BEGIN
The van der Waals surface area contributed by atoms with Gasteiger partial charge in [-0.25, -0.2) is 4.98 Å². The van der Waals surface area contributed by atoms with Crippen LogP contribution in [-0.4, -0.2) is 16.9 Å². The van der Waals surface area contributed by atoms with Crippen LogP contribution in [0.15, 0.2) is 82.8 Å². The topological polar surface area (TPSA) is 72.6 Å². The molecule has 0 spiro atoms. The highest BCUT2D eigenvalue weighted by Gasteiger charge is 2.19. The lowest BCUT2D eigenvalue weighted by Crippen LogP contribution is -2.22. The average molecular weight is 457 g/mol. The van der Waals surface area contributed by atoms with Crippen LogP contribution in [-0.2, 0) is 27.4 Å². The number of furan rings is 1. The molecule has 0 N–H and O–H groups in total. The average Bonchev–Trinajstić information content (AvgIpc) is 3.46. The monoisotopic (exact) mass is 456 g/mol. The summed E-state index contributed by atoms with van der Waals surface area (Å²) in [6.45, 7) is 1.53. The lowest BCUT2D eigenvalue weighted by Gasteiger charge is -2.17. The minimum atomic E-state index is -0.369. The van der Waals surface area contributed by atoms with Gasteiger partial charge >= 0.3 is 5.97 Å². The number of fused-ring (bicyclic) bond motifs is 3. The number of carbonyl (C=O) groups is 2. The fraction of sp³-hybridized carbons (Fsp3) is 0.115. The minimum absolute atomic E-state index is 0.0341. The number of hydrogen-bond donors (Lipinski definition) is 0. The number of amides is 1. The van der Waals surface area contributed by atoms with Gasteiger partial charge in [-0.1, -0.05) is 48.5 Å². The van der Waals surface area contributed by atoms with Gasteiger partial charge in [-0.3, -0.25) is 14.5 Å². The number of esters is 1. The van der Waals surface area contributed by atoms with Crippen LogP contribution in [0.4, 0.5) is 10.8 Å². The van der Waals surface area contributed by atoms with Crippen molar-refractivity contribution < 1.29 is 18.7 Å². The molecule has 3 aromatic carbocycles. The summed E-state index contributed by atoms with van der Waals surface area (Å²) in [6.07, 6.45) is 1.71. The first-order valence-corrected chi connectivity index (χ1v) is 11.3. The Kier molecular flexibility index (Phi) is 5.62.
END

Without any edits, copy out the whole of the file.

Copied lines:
The van der Waals surface area contributed by atoms with Gasteiger partial charge in [-0.25, -0.2) is 4.98 Å². The van der Waals surface area contributed by atoms with Crippen LogP contribution in [-0.4, -0.2) is 16.9 Å². The van der Waals surface area contributed by atoms with Crippen LogP contribution in [0.15, 0.2) is 82.8 Å². The topological polar surface area (TPSA) is 72.6 Å². The molecule has 0 spiro atoms. The highest BCUT2D eigenvalue weighted by Gasteiger charge is 2.19. The lowest BCUT2D eigenvalue weighted by Crippen LogP contribution is -2.22. The average molecular weight is 457 g/mol. The van der Waals surface area contributed by atoms with Crippen LogP contribution in [-0.2, 0) is 27.4 Å². The number of furan rings is 1. The molecule has 0 N–H and O–H groups in total. The average Bonchev–Trinajstić information content (AvgIpc) is 3.46. The monoisotopic (exact) mass is 456 g/mol. The summed E-state index contributed by atoms with van der Waals surface area (Å²) in [6.45, 7) is 1.53. The lowest BCUT2D eigenvalue weighted by Gasteiger charge is -2.17. The minimum atomic E-state index is -0.369. The van der Waals surface area contributed by atoms with Gasteiger partial charge >= 0.3 is 5.97 Å². The number of fused-ring (bicyclic) bond motifs is 3. The number of carbonyl (C=O) groups is 2. The fraction of sp³-hybridized carbons (Fsp3) is 0.115. The minimum absolute atomic E-state index is 0.0341. The number of hydrogen-bond donors (Lipinski definition) is 0. The number of amides is 1. The van der Waals surface area contributed by atoms with Gasteiger partial charge in [-0.1, -0.05) is 48.5 Å². The van der Waals surface area contributed by atoms with Gasteiger partial charge in [-0.3, -0.25) is 14.5 Å². The number of esters is 1. The van der Waals surface area contributed by atoms with Crippen LogP contribution in [0.4, 0.5) is 10.8 Å². The van der Waals surface area contributed by atoms with Crippen molar-refractivity contribution < 1.29 is 18.7 Å². The molecule has 3 aromatic carbocycles. The summed E-state index contributed by atoms with van der Waals surface area (Å²) in [6.07, 6.45) is 1.71. The first-order valence-corrected chi connectivity index (χ1v) is 11.3. The Kier molecular flexibility index (Phi) is 5.62.